Mixing Vessels Useful Clues for the Mixing Beginners Mixing Course

Beginner course Introduction Basic terms of mixing

Structure of mixing equipment

The structure of mixing equipment is relatively simple.
A wide variety of purposes can be achieved by how suitably combine components of various types, sizes, arrangements, and so on.
And, it is not too much to say that the quality of the final product is decided by the quality of mixing operation and equipment.
In this session, we introduce the general structure of mixing equipment and basic terms of mixing, which are necessary to understand the basics of mixing.


Generates required
mixing power.

Speed Reducer

Reduces the motor rotation
suitable for mixing.

Shaft Seal

Seals the vessel inside
with rotating shaft.

Agitator Shaft

Has a diameter optimized
in cost
and strength.

Mixing Tank

Has a shape and dimensions suitable
for improving the mixing efficiency.


Generates vertical circulation flow.


Converts rotational energy into flow.


Is the most important component of mixing equipment.
The impeller converts the rotational energy from the motor into two conflicting actions: the discharge action, which forms a circulation flow throughout the vessel, and the shear action, which generates shear force locally.
Therefore, when you select the impeller, though it is roughly decided by the viscosity of the raw material, it is extremely important to consider which action to give priority and how they are to be balanced to achieve your intended mixing.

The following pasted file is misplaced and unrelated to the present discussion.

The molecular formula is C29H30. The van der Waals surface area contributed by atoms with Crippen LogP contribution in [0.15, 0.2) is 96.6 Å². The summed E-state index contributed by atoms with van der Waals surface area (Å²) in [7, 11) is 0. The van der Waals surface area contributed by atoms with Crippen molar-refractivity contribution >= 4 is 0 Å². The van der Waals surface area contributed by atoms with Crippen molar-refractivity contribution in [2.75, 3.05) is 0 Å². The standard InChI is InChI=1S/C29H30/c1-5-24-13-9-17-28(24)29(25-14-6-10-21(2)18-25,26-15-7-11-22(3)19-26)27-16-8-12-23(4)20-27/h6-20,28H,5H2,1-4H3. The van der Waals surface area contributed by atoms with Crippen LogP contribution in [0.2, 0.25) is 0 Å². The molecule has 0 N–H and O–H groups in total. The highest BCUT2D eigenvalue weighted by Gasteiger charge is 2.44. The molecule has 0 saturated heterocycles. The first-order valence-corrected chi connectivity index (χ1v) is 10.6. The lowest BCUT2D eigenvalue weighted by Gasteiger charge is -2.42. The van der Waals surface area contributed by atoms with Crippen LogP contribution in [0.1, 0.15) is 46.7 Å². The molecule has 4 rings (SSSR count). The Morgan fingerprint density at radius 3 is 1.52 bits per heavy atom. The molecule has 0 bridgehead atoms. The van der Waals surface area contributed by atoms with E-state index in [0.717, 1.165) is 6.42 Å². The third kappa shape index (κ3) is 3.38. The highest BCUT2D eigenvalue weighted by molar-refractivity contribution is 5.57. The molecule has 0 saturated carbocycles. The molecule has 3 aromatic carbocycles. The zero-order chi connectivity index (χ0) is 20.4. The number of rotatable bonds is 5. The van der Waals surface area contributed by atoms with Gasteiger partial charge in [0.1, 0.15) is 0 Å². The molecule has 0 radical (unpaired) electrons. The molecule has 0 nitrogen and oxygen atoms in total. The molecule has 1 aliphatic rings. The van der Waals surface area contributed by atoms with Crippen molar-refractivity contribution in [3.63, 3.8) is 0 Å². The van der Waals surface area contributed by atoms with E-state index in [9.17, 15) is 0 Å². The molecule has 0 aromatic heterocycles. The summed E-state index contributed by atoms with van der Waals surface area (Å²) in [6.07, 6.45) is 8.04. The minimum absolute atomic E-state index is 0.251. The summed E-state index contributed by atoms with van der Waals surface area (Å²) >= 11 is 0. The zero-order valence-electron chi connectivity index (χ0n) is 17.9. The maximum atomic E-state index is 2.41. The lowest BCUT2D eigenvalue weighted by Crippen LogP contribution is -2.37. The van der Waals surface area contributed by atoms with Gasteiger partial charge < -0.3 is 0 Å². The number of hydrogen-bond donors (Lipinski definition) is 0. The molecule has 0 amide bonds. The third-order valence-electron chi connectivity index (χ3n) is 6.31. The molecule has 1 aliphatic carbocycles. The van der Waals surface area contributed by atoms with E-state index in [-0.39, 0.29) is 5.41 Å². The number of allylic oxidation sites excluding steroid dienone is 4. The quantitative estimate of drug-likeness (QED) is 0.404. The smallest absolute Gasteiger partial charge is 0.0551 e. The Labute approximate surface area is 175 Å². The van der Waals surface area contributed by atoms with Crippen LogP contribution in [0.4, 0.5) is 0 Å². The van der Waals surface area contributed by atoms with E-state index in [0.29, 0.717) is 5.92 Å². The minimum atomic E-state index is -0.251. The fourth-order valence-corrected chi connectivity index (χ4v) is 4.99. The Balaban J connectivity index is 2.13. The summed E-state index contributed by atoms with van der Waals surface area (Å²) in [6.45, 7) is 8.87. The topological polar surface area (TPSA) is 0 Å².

There are a wide variety of impellers in the industry, but the major ones are as follows:

Major impeller type

For Low viscosity Propeller impeller

Propeller impeller

This is the most common impeller.
This is suitable for low to medium viscosity liquids, and energetically advantageous when suspending solid particles in a low viscosity liquid since an axial flow is formed.
Disk turbine impeller

Disk turbine impeller

This impeller has a shape of a disk attached with blades.
This is suitable for low to medium viscosity fluids, gases, and liquids. Though it requires high consumption power, it is best characterized by its ability to generate high shear force, as well as the discharge ability and wide application range.
Pitched paddle impeller

Pitched paddle impeller

This impeller has blades each in a shape similar to an oar of a small boat.
This is suitable for low to medium viscosity fluids, and widely used in industries. It is usually used in large scale and at low speed, and those with baffles can generate a strong turbulent flow.
For High viscosity Anchor impeller

Anchor impeller

This impeller has a shape similar to an anchor of a ship.
This is suitable for high viscosity fluids, and advantageous when the wall boundary layer is disturbed and when solids adhere to the wall.
However, it hardly generates an axial flow, and therefore not suitable for mixing.
Helical-ribbon impeller

Helical-ribbon impeller

This is a typical impeller for high viscosity fluids.